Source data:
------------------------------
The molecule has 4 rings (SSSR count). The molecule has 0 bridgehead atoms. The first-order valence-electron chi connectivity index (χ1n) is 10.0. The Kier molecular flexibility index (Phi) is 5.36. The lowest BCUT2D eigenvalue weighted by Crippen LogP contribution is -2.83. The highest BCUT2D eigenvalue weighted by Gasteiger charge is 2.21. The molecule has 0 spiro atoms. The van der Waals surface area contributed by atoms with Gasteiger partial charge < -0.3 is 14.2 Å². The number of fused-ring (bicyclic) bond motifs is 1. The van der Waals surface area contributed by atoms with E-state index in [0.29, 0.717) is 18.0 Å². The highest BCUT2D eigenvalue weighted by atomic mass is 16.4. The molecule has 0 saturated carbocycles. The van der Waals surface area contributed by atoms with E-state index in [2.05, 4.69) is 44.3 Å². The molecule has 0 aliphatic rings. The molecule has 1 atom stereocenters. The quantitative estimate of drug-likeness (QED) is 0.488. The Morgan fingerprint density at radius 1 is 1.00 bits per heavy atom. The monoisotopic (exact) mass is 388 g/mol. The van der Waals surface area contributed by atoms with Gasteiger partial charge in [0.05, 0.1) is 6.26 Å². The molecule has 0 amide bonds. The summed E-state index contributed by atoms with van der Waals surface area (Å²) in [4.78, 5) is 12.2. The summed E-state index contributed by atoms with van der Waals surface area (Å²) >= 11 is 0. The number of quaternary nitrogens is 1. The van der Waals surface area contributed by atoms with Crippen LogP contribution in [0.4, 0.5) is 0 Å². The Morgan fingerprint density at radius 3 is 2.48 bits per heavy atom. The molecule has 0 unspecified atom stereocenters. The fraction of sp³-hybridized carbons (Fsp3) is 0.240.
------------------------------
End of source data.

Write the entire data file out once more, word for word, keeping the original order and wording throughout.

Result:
The molecule has 4 rings (SSSR count). The molecule has 0 bridgehead atoms. The first-order valence-electron chi connectivity index (χ1n) is 10.0. The Kier molecular flexibility index (Phi) is 5.36. The lowest BCUT2D eigenvalue weighted by Crippen LogP contribution is -2.83. The highest BCUT2D eigenvalue weighted by Gasteiger charge is 2.21. The molecule has 0 spiro atoms. The van der Waals surface area contributed by atoms with Gasteiger partial charge < -0.3 is 14.2 Å². The number of fused-ring (bicyclic) bond motifs is 1. The van der Waals surface area contributed by atoms with E-state index in [0.29, 0.717) is 18.0 Å². The highest BCUT2D eigenvalue weighted by atomic mass is 16.4. The molecule has 0 saturated carbocycles. The van der Waals surface area contributed by atoms with E-state index in [2.05, 4.69) is 44.3 Å². The molecule has 0 aliphatic rings. The molecule has 1 atom stereocenters. The quantitative estimate of drug-likeness (QED) is 0.488. The Morgan fingerprint density at radius 1 is 1.00 bits per heavy atom. The monoisotopic (exact) mass is 388 g/mol. The van der Waals surface area contributed by atoms with Gasteiger partial charge in [0.05, 0.1) is 6.26 Å². The molecule has 0 amide bonds. The summed E-state index contributed by atoms with van der Waals surface area (Å²) in [4.78, 5) is 12.2. The summed E-state index contributed by atoms with van der Waals surface area (Å²) >= 11 is 0. The number of quaternary nitrogens is 1. The van der Waals surface area contributed by atoms with Crippen LogP contribution in [0.4, 0.5) is 0 Å². The Morgan fingerprint density at radius 3 is 2.48 bits per heavy atom. The molecule has 0 unspecified atom stereocenters. The fraction of sp³-hybridized carbons (Fsp3) is 0.240.